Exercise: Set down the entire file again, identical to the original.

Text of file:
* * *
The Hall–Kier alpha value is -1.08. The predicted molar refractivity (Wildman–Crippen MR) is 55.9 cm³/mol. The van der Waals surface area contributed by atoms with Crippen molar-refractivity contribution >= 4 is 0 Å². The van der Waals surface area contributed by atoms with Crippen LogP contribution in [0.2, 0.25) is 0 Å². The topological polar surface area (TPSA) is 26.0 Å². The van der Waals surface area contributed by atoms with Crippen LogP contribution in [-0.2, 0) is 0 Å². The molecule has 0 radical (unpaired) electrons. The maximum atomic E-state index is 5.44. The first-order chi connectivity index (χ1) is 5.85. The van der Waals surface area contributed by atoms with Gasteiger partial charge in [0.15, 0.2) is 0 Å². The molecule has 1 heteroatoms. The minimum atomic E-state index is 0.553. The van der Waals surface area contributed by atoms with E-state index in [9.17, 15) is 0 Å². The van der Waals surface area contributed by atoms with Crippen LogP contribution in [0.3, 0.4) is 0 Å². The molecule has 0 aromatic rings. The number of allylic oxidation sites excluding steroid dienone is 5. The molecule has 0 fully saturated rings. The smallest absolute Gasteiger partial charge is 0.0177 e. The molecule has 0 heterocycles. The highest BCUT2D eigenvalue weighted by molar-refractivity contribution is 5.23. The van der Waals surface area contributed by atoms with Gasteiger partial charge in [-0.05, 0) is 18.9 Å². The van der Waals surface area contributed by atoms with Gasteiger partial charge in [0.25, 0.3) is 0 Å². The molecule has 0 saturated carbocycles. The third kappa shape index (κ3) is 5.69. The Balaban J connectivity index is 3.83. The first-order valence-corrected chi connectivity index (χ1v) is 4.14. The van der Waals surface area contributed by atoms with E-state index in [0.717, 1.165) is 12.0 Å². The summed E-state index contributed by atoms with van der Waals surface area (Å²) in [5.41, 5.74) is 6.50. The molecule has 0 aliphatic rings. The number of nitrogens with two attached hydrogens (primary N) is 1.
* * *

The Hall–Kier alpha value is -1.08. The predicted molar refractivity (Wildman–Crippen MR) is 55.9 cm³/mol. The van der Waals surface area contributed by atoms with Crippen molar-refractivity contribution >= 4 is 0 Å². The van der Waals surface area contributed by atoms with Crippen LogP contribution in [0.2, 0.25) is 0 Å². The topological polar surface area (TPSA) is 26.0 Å². The van der Waals surface area contributed by atoms with Crippen LogP contribution in [-0.2, 0) is 0 Å². The molecule has 0 radical (unpaired) electrons. The maximum atomic E-state index is 5.44. The first-order chi connectivity index (χ1) is 5.85. The van der Waals surface area contributed by atoms with Gasteiger partial charge in [0.15, 0.2) is 0 Å². The molecule has 1 heteroatoms. The minimum atomic E-state index is 0.553. The van der Waals surface area contributed by atoms with E-state index in [9.17, 15) is 0 Å². The van der Waals surface area contributed by atoms with Crippen LogP contribution in [0.3, 0.4) is 0 Å². The molecule has 0 aromatic rings. The number of allylic oxidation sites excluding steroid dienone is 5. The molecule has 0 fully saturated rings. The smallest absolute Gasteiger partial charge is 0.0177 e. The molecule has 0 heterocycles. The highest BCUT2D eigenvalue weighted by molar-refractivity contribution is 5.23. The van der Waals surface area contributed by atoms with Gasteiger partial charge in [-0.05, 0) is 18.9 Å². The van der Waals surface area contributed by atoms with Gasteiger partial charge in [0.25, 0.3) is 0 Å². The molecule has 0 saturated carbocycles. The third kappa shape index (κ3) is 5.69. The Balaban J connectivity index is 3.83. The first-order valence-corrected chi connectivity index (χ1v) is 4.14. The van der Waals surface area contributed by atoms with E-state index in [0.717, 1.165) is 12.0 Å². The summed E-state index contributed by atoms with van der Waals surface area (Å²) in [5.41, 5.74) is 6.50. The molecule has 0 aliphatic rings. The number of nitrogens with two attached hydrogens (primary N) is 1.